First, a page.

I love writing about science. I also enjoy a good beer. I’ve decided to marry these two interests and write a series of posts about the science of beer. It’s not much of a stretch, since brewing is an intensely scientific art. I requested, and received, a lot of questions about the science of beer. I’m starting with this one: What is the science behind a good pour?
Keith Warren, assistant department head of physics at NC State, was kind enough to field the question. His answer needs no editing, so I’ll run it in its entirety.
Warren: “Yes, the pour does matter. I learned this by experimentation early in college. I later confirmed my experimental findings with good old physics and chemistry.
“In order to understand why the pour is important, one needs to understand why the bubbles form at all. There are two main byproducts from the yeast in beer. One is the alcohol and the second is carbon dioxide (CO2). This CO2 is trapped in the beer and, as long as the beer is under pressure, the CO2 will remain there. In order for the CO2 to nucleate into a bubble, it has to find an imperfection in the glass. This is why you see a string of bubbles coming from the same spot. Bubbles just keep forming and rising because of buoyancy. A rising bubble is also an imperfection, allowing more gas to nucleate on the bubble itself. This is the main reason why bubbles are often two to three times larger when they reach the top of the glass.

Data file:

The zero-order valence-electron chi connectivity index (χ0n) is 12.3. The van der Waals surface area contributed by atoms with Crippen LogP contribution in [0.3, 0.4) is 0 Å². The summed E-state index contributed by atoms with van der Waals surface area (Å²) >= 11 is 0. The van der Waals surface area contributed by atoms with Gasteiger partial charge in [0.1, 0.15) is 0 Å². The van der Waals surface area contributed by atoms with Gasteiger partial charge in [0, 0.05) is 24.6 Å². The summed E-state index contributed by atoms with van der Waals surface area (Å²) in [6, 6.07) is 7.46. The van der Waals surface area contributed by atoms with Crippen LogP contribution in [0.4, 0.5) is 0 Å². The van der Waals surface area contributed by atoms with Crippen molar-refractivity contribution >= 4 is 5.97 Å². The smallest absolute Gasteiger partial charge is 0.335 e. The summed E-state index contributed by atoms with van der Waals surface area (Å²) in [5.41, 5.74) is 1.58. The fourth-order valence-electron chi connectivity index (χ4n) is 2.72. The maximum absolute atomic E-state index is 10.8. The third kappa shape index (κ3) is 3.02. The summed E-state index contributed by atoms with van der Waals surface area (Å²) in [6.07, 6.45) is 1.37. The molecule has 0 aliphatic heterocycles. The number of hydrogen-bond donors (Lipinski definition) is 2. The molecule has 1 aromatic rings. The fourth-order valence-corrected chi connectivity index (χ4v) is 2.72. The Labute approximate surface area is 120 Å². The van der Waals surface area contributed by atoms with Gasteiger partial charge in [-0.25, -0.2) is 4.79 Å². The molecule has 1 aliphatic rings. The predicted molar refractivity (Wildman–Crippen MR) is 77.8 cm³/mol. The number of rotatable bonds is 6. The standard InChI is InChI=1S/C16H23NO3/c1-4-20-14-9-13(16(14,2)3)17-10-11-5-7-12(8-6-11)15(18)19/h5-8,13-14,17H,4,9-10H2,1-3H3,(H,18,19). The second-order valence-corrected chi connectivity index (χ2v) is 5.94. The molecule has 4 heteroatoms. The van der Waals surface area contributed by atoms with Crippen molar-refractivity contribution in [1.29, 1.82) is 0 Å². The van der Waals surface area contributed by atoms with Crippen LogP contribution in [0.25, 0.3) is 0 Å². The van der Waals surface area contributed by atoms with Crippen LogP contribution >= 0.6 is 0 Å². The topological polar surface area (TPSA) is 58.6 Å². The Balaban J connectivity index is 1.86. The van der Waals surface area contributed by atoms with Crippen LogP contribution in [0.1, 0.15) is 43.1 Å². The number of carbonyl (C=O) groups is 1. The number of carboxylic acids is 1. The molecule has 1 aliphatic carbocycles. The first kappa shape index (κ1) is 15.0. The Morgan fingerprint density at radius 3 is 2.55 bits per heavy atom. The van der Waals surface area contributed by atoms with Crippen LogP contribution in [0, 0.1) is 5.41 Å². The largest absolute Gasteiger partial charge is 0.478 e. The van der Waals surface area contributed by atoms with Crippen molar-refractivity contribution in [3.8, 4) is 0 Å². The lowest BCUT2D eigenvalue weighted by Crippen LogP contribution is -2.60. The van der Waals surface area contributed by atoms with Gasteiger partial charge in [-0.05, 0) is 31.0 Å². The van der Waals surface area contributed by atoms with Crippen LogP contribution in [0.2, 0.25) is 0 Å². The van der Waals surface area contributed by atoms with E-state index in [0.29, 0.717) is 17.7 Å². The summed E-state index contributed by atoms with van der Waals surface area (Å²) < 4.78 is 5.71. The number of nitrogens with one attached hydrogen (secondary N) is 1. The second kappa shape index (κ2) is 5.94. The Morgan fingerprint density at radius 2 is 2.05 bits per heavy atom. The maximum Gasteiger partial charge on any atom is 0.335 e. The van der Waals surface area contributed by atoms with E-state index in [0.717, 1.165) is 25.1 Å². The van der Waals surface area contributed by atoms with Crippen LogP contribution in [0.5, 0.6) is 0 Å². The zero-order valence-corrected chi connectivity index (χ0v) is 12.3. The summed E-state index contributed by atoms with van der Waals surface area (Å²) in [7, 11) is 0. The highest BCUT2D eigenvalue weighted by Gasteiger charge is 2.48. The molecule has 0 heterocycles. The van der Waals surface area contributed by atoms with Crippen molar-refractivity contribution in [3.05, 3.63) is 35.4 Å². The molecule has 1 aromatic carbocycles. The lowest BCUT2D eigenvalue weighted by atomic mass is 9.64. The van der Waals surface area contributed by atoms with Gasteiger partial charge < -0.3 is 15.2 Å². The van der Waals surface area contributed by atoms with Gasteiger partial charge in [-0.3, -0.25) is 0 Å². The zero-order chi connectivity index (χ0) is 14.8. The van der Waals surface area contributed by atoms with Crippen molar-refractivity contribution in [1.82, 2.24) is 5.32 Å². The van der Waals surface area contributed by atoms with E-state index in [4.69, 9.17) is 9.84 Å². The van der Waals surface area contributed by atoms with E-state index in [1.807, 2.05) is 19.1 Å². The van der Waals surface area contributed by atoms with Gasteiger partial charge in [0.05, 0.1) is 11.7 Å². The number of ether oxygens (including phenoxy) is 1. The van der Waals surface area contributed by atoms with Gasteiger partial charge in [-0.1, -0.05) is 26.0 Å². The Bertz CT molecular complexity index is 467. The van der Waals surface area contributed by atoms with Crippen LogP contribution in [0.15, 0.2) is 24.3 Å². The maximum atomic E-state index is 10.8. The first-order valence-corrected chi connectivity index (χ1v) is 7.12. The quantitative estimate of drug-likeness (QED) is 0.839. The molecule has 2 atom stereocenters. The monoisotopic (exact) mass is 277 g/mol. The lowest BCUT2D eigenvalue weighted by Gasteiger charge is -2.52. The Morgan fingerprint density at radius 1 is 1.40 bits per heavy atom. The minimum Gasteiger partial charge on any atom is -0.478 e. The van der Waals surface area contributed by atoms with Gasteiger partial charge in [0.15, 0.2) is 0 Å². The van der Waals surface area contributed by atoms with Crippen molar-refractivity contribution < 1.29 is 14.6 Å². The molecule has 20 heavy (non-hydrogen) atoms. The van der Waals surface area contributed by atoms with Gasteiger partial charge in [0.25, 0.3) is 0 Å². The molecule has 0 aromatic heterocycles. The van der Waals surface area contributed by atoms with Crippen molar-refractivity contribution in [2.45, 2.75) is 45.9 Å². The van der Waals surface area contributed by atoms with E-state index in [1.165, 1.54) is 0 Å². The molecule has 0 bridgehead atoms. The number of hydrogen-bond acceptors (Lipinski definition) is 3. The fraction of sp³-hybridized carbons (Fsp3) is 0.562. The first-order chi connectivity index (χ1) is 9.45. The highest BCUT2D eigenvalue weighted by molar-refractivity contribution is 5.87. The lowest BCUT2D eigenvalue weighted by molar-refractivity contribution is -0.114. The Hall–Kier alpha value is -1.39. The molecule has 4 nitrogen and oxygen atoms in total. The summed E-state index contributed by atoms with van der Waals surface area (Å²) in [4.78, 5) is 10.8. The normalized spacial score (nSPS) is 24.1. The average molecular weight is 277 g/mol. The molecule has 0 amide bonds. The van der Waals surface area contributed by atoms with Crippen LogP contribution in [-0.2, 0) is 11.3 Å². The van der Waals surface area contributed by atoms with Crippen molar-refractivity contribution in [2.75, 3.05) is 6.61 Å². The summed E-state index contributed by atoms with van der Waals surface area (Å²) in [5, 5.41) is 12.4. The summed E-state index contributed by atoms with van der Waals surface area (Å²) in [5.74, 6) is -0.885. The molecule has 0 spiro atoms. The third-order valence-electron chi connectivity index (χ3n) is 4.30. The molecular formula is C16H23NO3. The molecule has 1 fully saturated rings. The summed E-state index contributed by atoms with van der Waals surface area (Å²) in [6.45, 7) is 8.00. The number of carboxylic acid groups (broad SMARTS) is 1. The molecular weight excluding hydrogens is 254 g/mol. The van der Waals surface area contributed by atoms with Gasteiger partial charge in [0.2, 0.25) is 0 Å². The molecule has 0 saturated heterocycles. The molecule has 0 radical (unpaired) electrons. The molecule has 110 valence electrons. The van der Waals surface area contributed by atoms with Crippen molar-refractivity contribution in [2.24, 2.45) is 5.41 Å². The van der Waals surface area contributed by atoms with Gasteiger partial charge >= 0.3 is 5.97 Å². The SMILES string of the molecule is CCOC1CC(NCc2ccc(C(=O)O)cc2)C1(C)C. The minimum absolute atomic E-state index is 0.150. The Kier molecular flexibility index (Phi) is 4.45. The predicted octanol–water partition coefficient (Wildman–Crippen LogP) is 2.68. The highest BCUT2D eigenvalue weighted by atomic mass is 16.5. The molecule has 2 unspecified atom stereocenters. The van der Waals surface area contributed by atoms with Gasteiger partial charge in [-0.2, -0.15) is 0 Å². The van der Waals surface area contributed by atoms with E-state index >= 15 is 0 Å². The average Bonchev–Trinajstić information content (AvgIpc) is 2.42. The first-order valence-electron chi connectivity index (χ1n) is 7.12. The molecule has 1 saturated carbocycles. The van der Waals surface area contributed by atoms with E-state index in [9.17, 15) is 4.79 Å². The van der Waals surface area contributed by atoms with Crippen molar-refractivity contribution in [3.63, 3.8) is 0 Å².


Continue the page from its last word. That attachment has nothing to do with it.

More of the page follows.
“With a good understanding of the physics involved, pouring a good beer is easy to understand. A server wants a beer to have a frothy head – but not too frothy. Too much beer head will leave the beer flat tasting. The pour should always start with a clean glass to limit the number of imperfections. The glass should be held at a 45 degree angle during the first half of the pour. This allows the beer to flow into the glass with minimal agitation. Too much agitation will cause micro-bubbles that will act as imperfections, causing too much foam. When the glass is about half full it should be straightened as the pour continues. This is when you want to form the beer head. The straight pour into the liquid creates enough micro-bubbles to generate the desired frothy head.”
Feel free to conduct your own experiments on this subject. But we remind you to experiment responsibly.
PS: As is so often the case with good ideas, someone else had this one first. Check out Rhett Allain’s post on the physics behind a head of beer. Very cool.